Renovations to the Hilliard police and Norwich administrative sections of the Joint Safety Services Building, 5181 Northwest Parkway, could be postponed until next year.

Renovations to the Hilliard police and Norwich administrative sections of the Joint Safety Services Building, 5181 Northwest Parkway, could be postponed until next year.

Thomas Linzell, senior project manager for M&A Architects, told the Norwich Township trustees June 2 that all five bids received exceeded the architect's estimate for the project.

The lowest was from Palmetto Construction Services for $446,077, about 6.6 percent higher than the estimate of $418,544, according to Linzell.

The township and the city would share the cost of the renovation project but many of the modifications would be for the Hilliard Division of Police, including the creation of more office space, according to local officials.

Acting police Chief Bobby Fisher told trustees he had discussed the bids with city administrators, who considered the amount "substantially higher" than authorized by pending legislation.

"We would have to reduce the scope or (do it in phases) to move on it now," Fisher said.

Trustee Chuck Buck was critical of the city's tardiness in soliciting bids and asked if the city could cover the difference.

He said the bids were higher because they were not sought earlier in the year.

"We need to step back and reassess this," Trustee Tim Roberts said.

Linzell said June 2 it was unknown if Palmetto Construction Services would modify the scope of the project in order to lower the cost or if the project would be rebid.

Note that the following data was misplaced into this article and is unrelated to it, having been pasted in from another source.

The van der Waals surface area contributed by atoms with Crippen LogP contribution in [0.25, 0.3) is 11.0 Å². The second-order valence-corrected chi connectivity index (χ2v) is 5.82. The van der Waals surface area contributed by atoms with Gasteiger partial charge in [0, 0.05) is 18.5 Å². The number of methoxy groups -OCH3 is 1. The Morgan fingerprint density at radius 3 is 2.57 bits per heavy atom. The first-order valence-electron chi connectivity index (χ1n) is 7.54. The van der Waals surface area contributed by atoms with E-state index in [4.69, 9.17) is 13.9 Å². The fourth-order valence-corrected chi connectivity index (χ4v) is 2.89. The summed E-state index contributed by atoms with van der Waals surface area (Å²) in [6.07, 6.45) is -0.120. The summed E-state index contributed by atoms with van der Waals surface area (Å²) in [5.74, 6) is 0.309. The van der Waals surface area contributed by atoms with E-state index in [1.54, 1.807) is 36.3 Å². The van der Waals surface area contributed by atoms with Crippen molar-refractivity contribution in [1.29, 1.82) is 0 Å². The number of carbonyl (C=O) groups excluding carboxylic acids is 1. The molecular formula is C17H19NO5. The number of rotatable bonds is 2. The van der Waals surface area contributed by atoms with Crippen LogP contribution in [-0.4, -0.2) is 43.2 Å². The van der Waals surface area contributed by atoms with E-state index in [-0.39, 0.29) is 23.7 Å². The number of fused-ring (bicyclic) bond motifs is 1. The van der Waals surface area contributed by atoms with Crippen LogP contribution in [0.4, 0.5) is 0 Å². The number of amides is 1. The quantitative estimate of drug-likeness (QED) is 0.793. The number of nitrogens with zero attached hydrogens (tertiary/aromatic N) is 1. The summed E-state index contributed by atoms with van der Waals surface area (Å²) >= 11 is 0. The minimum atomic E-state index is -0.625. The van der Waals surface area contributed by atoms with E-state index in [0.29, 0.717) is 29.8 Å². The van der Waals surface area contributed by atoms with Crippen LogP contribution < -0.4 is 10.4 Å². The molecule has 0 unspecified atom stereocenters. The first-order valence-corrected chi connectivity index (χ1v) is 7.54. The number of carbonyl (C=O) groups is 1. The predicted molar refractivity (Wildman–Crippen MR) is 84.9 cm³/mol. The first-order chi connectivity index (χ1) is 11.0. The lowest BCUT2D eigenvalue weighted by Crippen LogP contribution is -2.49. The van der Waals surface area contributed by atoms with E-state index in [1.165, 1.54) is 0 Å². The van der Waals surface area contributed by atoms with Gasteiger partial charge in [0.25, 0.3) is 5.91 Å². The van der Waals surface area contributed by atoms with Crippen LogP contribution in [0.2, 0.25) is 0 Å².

Linzell and the trustees concurred if the project must be rebid, it would be pushed back to next year.

Linzell said he would report back at the next meeting, scheduled for 6 p.m. Tuesday, June 16.

In other business June 2, Fisher reported to trustees concerning the speed of motorists on sections of Schirtzinger Road and Darbyshire Drive.

Fisher called speeding in the Ridgewood subdivision a "perception" issue, pointing out that a recent three-day measurement of speeds on the streets indicated about 85 percent of the vehicles traveled at or below the posted limit.

At the request of Norwich Township trustees and in response to appeals from residents, Hilliard police used a stealth radar unit to record speeds on Schirtzinger Road west of Astral Drive and on Darbyshire Drive east of Astral Drive.

The speed limit on the measured section of Schirtzinger Road is 35 mph; the limit on Darbyshire Drive is 25 mph. Speeds were recorded May 19 through May 21.

The maximum speed recorded on Schirtzinger Road was 50 mph by a westbound motorist May 19.

The report showed that of the 8,237 vehicles recorded on Schirtzinger Road in the three-day period, 5,800 were westbound, an anomaly the trustees attributed to drivers circumventing school zones.

On Darbyshire Drive, 1,351 vehicles were recorded. Only two vehicles were reported at more than 40 mph, or 15 mph above the speed limit.

One was at 41 mph and the other at 92 mph. The latter was a westbound car recorded at 7:30 p.m. May 21.

Fisher said while it could not be proven, he believes the recorded speed of 92 mph was a radar malfunction.

Fisher said based on the findings, he did not consider excessive speeding to be a problem in the subdivision.